Are there spoilers I have seen
Disguised in rot13?
Films that spin a timeless fable with a slanted starting crawl..
And should I then presume?
And how should I begin?

Shall I say, I have gone at dawn through SF brackets
And watched the votes that come out with the gripes
Of grumpy fans with Feelings, raving about God Stalk? …

I should have banned anthologies, because.
I should have crowdsourced long before round three.

And the pixel scroll, the comments, blog so peacefully!
Smoothed by Mike Glyer,
Relaxed … soothing … or do they tire,
Stretching the page, typed out by you and me.
Do I, as I feel my zeal diminish,
Have the strength to force this filking to the finish?
For though I have tried to keep myself inspired,
Though I have seen my rhymes (grown slightly weak) grow longer with each posting,
I am no poet, and make no great boasting;
I have seen the moment of my bedtime nearing,
And I have seen a comfy blanket temptingly appearing,
And in short, I’m really tired.

bloodstone75 multiplies Sonnet 18

Sonnet 770

Shall I compare this to a nutty tale?
Thou art too pink and poofy in thy prose.
Oh dear, thy hero isn’t even male;
Why must thee push thy dogma up my nose?

Sometime too loud the message fiction shrills
And often is thy plotting sadly dim
In service to thy listing of the ills
That needs must always stem from He and Him.

No, thy eternal grievance shall not fade
Nor wilt thou cease from ruining the gen’re,
‘Til ev’ry con and imprint you invade
Be stripped of fun and manliness and hon’r.

So long as men can type, thine eyes will frown,
And thou wilt work to keep the straight man down.

Kip W. tackles Tichborne’s Elegy

My scroll of pixels is but a flash of suns,
My slate of tales is but a mess of mutts,
My hive of wits is but a mash of puns,
And all my squirreling is but food for nuts;
The game is on, yet I did not pass Go,
And now I tell you what I do not show.

My thread is over, but yet it was not run,
My bows were taken, yet no curtain fell,
My jokes were told, but only half in fun,
And my Farmers did not come from Dell;
The game runs still, over top and below,
And now I tell you, and now you know.

I sought for life and found it on the page,
I looked for laughs and found them in the posts,
I tried to rhyme, for it was all the rage,
And now I’m haunted by great poets’ ghosts;
The glass is crack’d, and out the verses flow,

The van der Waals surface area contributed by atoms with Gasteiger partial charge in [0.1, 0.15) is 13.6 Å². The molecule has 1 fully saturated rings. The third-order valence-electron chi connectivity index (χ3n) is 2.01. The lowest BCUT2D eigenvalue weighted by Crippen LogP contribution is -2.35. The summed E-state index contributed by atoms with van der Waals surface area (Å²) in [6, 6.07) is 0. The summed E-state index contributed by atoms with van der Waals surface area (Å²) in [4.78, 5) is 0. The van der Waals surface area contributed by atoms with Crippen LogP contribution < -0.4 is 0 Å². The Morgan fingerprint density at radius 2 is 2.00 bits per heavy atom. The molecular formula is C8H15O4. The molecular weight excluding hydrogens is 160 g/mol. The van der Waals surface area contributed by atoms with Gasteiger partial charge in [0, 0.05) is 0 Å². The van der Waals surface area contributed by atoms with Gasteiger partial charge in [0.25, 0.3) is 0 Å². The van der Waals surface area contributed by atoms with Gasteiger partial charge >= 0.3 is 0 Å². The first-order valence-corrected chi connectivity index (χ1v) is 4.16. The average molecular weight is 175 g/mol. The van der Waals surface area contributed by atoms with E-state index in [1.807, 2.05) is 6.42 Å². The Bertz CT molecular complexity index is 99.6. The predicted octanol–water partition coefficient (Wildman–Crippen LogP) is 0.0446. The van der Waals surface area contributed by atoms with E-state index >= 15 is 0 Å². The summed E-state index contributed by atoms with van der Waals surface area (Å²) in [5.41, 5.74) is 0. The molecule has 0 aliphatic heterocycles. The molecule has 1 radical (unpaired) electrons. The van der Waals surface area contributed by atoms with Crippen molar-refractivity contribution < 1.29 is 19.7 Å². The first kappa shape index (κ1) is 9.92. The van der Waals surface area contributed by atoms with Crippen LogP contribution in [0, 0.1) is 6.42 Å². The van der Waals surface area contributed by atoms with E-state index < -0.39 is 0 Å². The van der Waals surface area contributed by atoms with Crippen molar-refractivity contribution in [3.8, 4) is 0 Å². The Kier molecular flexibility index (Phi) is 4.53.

You’ve told me yours; here’s my quid pro quo.

Jim Henley plays Abbot to Elvis Costello

Welcome to the Pixel Scroll

Now that your fifth is in the roundup being SFnally admired and you can
troll anyone that you have ever desired
All you gotta tell me now is why why why why

Welcome to the pixel scroll
Oh I know that we file ya
because we are vile yeah
Welcome to the pixel scroll
The way it’s dated maybe grated
but at least it’s not slated

We wish our favorites somehow could have survived
Hartwell and Bowie maybe both might still arrive
along with Alan Rickman, and give us all high fives

Welcome to the pixel scroll
Oh I know that we file ya
because we are vile yeah
Welcome to the pixel scroll
The way it’s dated maybe grated
but at least it’s not slated

I heard you sayin’ even Puppies are fine
if they talk about their favorite books
Spend all your money on your TBR
cause you can’t resist the impulse to look

Sometimes I wonder who is really a Trufan
Why’d I break your bracket-heart when I
Rejected miniseries out of hand

Welcome to the pixel scroll
Oh I Welcome to the pixel scroll

Recommended Genre Work with Mature/Older Protagonists

Compiled by Dawn Sabados: When Bruce Baugh requested recommendations of sf, fantasy and horror with mature/older protagonists (“Sing, o muse, of stories about people in their forties and beyond”) the harvest was plentiful.

Dawn Sabados has turned the lot into another GoodReads list she titled, in a burst of misguided enthusiasm, “A vile and cowardly ort of feces recommends mature protagonists”.

Dawn also briefly explained a couple of points in an email —

Now that I know I can only add 100 titles, I did skimp a bit. I only add three Discworld books.

Someone else will have to make the spy thriller one, though. I’m not willing to put my name on a list of stuff “as good as le Carre.”

Furface Tension 6/26

aka A Puppy Thing Happened on the Way to the INB Performing Arts Center

Although the roundups generally copy little material from the File 770 comment section, it is heavily represented today. The roll call includes: L.E. Modesitt Jr., Lee Wise, Vox Day, Lela E. Buis, Bruce Baugh, Kary English, Lis Carey, Spacefaring Kitten, Laura “Tegan” Gjovaag, Dave Weingart, Christopher Chupik, Declan Finn, Kyra, and a few Shy Others. (Title credit belongs to File 770 contributing editors of the day Paul Oldroyd and  ULTRAGOTHA.)

 L.E. Modesitt Jr.

“The Illusion of Social Media” – June 26

One of the great benefits touted by exponents of social media is that it brings people together. It does indeed, but each social media group brings together only those sharing similar views.

A good example of this lies in the “sad puppies/rabid puppies” kerfuffle involving “slate voting” to determine the nominees for the annual World Science fiction awards. The situation continues and appears to be getting increasingly acrimonious, with partisans on each side making declarations and demands, and even threatening the boycott of the books of one major F&SF publisher because of the intemperate comments of two employees on social media.